Hilary Murphy

The challenge of optimizing IT investment is relentless for the hospitality sector. This article reviews some of the salient issues that impact on optimizing new technologies by revisiting the determinants of technology adoption and then by sharing some of my research into Strategic Technology Relationships in the Hotel Sector, conducted earlier this year with the hospitality technology managers (CIOs and IT Directors) in the major European hotels. Finally, some suggestions are proposed for the future optimization of technology in the hospitality sector. Read on...

Jacki Kelley

We all know the Internet has changed the way people consume media. You'd be hard pressed to find anyone who would dispute this. But lately, the conversation has evolved to include Web 2.0 - a second-generation of Internet-based services that let people collaborate and share information online in new ways. But to understand the true value of this shift, let's talk about Consumer 2.0 - at the heart of Web 2.0. Read on...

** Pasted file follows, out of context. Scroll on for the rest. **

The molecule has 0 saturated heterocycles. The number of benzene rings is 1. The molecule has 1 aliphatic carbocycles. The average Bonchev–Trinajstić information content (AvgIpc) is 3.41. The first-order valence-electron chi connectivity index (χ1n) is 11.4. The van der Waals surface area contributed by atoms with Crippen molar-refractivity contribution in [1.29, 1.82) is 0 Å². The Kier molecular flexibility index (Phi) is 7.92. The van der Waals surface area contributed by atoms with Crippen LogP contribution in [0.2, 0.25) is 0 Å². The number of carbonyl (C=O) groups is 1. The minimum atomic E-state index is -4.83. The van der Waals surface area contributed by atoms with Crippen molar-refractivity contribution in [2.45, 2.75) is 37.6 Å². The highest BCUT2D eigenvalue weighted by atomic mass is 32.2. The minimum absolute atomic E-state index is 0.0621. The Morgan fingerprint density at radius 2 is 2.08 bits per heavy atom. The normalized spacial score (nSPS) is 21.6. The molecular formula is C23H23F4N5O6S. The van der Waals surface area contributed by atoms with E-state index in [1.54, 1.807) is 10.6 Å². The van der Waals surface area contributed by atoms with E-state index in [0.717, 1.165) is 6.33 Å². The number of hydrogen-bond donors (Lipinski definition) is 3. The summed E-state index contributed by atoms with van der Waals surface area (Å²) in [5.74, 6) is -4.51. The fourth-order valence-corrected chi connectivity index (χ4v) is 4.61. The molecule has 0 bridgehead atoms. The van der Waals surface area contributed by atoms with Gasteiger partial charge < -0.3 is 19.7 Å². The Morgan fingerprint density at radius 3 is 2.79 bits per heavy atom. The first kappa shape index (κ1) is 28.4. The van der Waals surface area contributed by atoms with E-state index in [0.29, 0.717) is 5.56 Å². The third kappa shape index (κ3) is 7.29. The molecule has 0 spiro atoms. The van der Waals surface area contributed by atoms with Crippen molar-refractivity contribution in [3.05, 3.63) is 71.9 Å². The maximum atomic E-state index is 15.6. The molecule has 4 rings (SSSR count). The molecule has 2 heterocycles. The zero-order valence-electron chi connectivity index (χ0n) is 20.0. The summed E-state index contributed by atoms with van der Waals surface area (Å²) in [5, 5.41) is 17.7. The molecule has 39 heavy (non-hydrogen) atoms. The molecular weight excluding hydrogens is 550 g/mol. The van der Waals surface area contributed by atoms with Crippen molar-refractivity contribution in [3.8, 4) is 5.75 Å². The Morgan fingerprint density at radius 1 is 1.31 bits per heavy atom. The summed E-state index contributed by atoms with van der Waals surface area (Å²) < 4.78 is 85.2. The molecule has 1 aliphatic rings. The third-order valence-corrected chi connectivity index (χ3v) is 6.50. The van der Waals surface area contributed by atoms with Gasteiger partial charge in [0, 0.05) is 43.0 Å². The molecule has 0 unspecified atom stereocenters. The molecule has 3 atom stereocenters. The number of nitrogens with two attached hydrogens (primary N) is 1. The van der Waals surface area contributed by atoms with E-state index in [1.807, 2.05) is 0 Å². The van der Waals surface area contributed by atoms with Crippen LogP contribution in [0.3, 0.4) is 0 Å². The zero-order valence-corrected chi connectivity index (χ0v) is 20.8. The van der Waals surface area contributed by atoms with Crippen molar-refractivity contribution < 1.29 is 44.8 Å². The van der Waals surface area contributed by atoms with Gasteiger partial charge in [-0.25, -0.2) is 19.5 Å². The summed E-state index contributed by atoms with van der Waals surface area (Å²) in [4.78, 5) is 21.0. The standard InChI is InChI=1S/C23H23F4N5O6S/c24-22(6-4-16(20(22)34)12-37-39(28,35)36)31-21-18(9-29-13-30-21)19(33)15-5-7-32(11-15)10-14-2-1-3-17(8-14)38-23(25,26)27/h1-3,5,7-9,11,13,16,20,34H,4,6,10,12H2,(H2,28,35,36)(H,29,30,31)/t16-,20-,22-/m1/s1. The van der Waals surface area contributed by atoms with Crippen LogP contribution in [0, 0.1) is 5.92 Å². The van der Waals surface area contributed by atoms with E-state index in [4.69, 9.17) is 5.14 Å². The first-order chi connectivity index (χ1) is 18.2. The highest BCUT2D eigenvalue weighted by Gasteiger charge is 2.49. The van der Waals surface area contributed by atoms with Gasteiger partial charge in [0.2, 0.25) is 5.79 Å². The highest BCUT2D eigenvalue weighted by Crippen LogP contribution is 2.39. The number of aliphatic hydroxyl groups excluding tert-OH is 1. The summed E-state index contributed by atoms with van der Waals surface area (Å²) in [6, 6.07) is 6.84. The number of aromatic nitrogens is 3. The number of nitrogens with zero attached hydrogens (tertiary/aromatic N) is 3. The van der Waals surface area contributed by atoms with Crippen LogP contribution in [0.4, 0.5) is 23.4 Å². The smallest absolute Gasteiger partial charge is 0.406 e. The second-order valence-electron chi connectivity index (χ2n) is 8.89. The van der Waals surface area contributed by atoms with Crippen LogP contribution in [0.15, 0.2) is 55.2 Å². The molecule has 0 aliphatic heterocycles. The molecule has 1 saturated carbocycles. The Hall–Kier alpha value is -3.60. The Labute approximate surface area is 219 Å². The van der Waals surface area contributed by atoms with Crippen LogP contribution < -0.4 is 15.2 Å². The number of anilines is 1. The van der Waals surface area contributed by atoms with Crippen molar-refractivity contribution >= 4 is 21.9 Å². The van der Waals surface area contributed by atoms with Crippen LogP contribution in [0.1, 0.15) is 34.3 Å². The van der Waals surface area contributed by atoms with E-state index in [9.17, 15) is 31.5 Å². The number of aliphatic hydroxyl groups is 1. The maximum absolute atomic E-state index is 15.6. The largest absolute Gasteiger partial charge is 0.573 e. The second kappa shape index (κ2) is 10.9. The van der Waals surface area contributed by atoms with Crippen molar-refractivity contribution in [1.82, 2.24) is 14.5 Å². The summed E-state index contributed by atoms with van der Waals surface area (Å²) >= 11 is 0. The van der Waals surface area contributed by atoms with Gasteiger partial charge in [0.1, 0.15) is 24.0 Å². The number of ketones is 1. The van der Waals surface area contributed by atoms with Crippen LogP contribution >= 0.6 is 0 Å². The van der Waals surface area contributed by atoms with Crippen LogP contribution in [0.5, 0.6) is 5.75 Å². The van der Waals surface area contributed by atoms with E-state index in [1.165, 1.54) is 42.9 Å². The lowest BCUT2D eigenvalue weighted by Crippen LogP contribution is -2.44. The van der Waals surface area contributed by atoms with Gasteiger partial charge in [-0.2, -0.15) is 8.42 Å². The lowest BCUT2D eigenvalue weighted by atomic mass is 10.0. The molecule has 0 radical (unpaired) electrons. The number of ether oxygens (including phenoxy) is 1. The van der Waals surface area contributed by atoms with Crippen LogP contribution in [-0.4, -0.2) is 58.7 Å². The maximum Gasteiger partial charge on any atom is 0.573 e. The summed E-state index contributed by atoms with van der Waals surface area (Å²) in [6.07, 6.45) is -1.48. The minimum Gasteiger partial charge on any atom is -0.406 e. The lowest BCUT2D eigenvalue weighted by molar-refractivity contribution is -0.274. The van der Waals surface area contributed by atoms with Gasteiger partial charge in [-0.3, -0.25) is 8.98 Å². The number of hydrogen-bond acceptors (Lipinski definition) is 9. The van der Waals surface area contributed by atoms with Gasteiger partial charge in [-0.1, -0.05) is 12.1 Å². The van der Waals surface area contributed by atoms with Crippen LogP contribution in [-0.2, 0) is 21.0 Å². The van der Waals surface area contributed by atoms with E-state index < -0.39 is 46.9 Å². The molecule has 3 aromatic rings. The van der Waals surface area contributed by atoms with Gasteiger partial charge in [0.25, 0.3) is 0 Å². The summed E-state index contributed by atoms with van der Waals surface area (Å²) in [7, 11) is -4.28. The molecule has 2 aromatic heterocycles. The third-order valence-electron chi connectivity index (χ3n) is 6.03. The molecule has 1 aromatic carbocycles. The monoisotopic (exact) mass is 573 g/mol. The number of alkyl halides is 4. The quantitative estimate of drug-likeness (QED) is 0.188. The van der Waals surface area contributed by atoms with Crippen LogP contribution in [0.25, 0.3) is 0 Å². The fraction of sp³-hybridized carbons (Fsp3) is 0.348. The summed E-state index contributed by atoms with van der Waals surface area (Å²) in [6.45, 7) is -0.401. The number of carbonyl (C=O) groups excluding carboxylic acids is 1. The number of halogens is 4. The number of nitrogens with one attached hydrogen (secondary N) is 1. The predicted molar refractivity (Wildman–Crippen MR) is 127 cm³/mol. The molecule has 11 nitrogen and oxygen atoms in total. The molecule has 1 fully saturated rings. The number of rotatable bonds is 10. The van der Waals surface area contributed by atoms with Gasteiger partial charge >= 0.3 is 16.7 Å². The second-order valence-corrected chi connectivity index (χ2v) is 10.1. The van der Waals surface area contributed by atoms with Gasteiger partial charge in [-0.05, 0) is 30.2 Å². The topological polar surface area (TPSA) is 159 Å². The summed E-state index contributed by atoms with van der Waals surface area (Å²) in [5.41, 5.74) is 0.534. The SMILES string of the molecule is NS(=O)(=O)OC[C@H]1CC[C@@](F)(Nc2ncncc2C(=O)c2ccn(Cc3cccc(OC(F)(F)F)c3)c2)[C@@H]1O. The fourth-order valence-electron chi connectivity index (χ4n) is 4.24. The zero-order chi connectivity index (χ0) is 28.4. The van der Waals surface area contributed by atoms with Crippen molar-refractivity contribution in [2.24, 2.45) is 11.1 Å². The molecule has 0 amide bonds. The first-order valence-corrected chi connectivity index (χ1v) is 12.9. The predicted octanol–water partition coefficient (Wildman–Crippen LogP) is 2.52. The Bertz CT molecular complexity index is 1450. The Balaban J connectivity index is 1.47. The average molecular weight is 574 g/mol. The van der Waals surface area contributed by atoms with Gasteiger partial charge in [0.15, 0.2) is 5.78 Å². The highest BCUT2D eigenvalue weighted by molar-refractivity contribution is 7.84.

Tina Stehle

Success in hotel operations means reducing costs and improving operational efficiencies while enhancing guest satisfaction. The most visible benefit of deploying a document management solution is an immediate reduction in manual processes and volumes of paper. Companies that choose to deploy a document management solution gain a rapid return on investment. The costs savings are easy to see: dramatic decreases in the time and labor required to search for and retrieve documents, increases in work capacity and productivity and reduced physical space demands for filing paper copies of documents in offices and off-site warehouses. Read on...

Mark Tapling

Why has guest experience accelerated in importance over the past several years? Some say it's the build out of local markets where location and price have reached their zenith. Oversaturation is the death knell for many an operation. But there are still others that realize a focus on guest service and the guest experience has the potential to negate many of the affects of competition, location and price. In fact, many are finding that they can significantly increase revenue by focusing on guest service. Read on...

Tina Stehle